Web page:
Written by Martin Wiles

Before I learned to read, Mom, Dad, and my grandparents read books to me from one of my favorite authors, Dr. Seuss.

And what kid in those days didn’t love the rhyme and rhythm of Dr. Seuss’s writings? So, I took my 1960 edition of One fish two fish red fish blue fish from one of my bookshelves for this writing and relived the joy I must have felt when Mom read, “One fish two fish red fish blue fish. Black fish blue fish old fish new fish.”

When I learned to read, I craved the simple yet quirky words and sentences of a Dr. Seuss book. I collected every book Mom and Dad would buy me. What happened to them, I’m not sure, but when I hit mid-life, I wanted them again. I grabbed them from thrift and antique stores or bought new copies and read them to my grandchildren.

In first grade in my day, teachers introduced students to the Dick and Jane series. Before writing this article, I pulled my 1956 edition of The New Fun with Dick and Jane from the same shelf as my Dr. Seuss book, opened it to the first page, and read what I must have learned to read as a first grader. “Dick said, ‘Look, look. Look up. Look up, up, up.’ Jane said, ‘Run, run. Run, Dick, run. Run and see.’”

As a preschooler and first grader, I relished the simple sentences of subject, verb, and adverb. Complete thoughts were short and to the point. And who can forget the hand-drawn pictures that accompanied those brief sentences?

But as a teenager or an adult, who wants to read an entire book full of such sentences? Although I occasionally read them for nostalgia, I wouldn’t select them for my daily reading list.

As an English teacher for middle and high schoolers, I teach my students to vary their sentence structure so they don’t write papers that read like a Dr. Seuss or Dick and Jane book. As a freelance editor, I encourage my authors to do the same—either by doing it for them using Track Changes or by leaving them a comment encouraging them to eliminate the boredom of a monotonous series of sentences.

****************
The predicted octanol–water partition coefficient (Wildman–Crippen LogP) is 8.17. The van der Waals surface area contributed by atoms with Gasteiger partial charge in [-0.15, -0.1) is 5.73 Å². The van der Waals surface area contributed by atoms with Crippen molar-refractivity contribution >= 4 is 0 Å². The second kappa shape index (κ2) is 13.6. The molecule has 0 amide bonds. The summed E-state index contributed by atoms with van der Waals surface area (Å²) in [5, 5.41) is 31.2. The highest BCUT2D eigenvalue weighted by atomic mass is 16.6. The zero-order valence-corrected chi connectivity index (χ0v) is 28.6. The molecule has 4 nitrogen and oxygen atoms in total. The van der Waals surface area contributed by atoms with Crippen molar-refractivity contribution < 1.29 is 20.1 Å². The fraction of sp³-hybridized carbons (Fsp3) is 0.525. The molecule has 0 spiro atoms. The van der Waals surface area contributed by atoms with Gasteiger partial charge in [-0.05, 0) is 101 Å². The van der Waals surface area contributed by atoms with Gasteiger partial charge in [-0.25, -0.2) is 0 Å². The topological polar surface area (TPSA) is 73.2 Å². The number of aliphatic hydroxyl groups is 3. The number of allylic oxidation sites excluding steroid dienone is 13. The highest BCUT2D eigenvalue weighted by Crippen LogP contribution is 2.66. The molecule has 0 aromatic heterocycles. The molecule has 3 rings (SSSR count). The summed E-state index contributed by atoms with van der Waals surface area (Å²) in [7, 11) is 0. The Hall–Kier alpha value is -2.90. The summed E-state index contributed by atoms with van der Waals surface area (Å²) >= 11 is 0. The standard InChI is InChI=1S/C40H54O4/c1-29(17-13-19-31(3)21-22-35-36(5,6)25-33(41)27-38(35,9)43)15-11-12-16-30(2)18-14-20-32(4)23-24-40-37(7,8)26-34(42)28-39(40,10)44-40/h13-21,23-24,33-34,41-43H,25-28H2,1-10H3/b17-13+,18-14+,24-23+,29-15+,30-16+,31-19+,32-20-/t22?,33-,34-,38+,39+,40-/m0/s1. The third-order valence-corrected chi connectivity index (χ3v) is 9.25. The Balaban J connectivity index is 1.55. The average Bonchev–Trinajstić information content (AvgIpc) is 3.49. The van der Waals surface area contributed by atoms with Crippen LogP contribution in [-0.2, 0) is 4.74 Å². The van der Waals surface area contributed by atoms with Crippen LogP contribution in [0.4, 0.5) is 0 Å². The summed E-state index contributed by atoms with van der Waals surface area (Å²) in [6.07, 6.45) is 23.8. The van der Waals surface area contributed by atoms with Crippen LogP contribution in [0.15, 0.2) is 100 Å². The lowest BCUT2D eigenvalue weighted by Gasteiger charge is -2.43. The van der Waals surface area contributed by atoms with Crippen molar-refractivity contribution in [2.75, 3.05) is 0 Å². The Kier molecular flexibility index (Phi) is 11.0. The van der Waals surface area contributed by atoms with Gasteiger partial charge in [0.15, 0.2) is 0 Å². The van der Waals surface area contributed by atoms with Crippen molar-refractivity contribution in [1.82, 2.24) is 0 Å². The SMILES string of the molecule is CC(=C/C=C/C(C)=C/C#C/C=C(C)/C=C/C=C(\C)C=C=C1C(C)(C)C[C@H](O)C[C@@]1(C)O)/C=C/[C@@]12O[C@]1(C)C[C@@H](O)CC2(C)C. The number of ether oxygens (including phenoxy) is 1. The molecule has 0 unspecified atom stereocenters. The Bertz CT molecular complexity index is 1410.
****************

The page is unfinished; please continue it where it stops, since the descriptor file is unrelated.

One way we can help writers do this is by summoning the verbals. Verbals come in three varieties: gerunds, participles, and infinitives. All are verb forms but don’t serve as a verb in the sentence. Instead, they function as adjectives, adverbs, and nouns. Knowing how to use them gives writers an arsenal of ammunition to scramble their sentence structure, which will improve their writing. After all, variety is the spice of life—and it is in writing, too.

For example, consider the verb “run.” Knowing verbals and expanding them into phrases allows us to talk about running in numerous ways that say the same thing, yet with different approaches. Check out the variety.

I run because I love it.

Running is enjoyable.

To run is enjoyable.

I love to run.

Running along the trail, I had fun.

I had fun running along the trail.

I love running.

English may be one of the most challenging languages to learn, but when we editors help our customers master the art of scrambling their sentence structure, they’ll be better writers, and the readers will better enjoy their reading experience.

So go ahead. Help your writers scramble away.

Martin Wiles is an author, pastor, English teacher, and editor who resides in Greenwood, South Carolina. He is the administrator/assistant editor for VineWords: Devotions and More, the Managing Editor for Christian Devotions, and the Senior Editor for Inspire a Fire. He is the founder/editor of the internationally recognized devotion site, Love Lines from God (www.lovelinesfromgod.com). He also serves as a freelance editor with several publishing companies. His most recent book is Don’t Just Live … Really Live (Ambassador International). He has also been published in numerous publications.